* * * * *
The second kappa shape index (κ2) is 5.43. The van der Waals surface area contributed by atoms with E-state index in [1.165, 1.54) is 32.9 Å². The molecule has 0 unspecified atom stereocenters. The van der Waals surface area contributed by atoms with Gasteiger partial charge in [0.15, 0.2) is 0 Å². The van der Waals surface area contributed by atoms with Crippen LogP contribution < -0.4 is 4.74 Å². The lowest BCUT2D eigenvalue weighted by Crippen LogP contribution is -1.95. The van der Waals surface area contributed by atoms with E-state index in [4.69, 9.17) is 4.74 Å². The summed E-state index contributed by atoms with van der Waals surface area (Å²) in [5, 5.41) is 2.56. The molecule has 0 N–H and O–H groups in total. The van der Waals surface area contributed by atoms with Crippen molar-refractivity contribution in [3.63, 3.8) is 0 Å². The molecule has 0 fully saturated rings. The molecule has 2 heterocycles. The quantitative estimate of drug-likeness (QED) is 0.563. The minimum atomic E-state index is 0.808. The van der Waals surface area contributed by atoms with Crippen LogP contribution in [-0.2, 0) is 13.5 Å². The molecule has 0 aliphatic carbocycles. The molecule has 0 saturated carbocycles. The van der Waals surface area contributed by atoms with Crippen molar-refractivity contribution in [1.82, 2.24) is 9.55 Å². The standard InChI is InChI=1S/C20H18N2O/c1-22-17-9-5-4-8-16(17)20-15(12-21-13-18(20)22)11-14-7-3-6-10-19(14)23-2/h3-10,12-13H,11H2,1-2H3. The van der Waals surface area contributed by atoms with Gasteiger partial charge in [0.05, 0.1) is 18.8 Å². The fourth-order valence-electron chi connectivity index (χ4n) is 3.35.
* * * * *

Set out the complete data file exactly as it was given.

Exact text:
The second kappa shape index (κ2) is 5.43. The van der Waals surface area contributed by atoms with E-state index in [1.165, 1.54) is 32.9 Å². The molecule has 0 unspecified atom stereocenters. The van der Waals surface area contributed by atoms with Gasteiger partial charge in [0.15, 0.2) is 0 Å². The van der Waals surface area contributed by atoms with Crippen LogP contribution < -0.4 is 4.74 Å². The lowest BCUT2D eigenvalue weighted by Crippen LogP contribution is -1.95. The van der Waals surface area contributed by atoms with E-state index in [4.69, 9.17) is 4.74 Å². The summed E-state index contributed by atoms with van der Waals surface area (Å²) in [5, 5.41) is 2.56. The molecule has 0 N–H and O–H groups in total. The van der Waals surface area contributed by atoms with Crippen molar-refractivity contribution in [3.63, 3.8) is 0 Å². The molecule has 0 fully saturated rings. The molecule has 2 heterocycles. The quantitative estimate of drug-likeness (QED) is 0.563. The minimum atomic E-state index is 0.808. The van der Waals surface area contributed by atoms with Crippen LogP contribution in [-0.2, 0) is 13.5 Å². The molecule has 0 aliphatic carbocycles. The molecule has 0 saturated carbocycles. The van der Waals surface area contributed by atoms with Crippen molar-refractivity contribution in [1.82, 2.24) is 9.55 Å². The standard InChI is InChI=1S/C20H18N2O/c1-22-17-9-5-4-8-16(17)20-15(12-21-13-18(20)22)11-14-7-3-6-10-19(14)23-2/h3-10,12-13H,11H2,1-2H3. The van der Waals surface area contributed by atoms with Gasteiger partial charge in [0.05, 0.1) is 18.8 Å². The fourth-order valence-electron chi connectivity index (χ4n) is 3.35.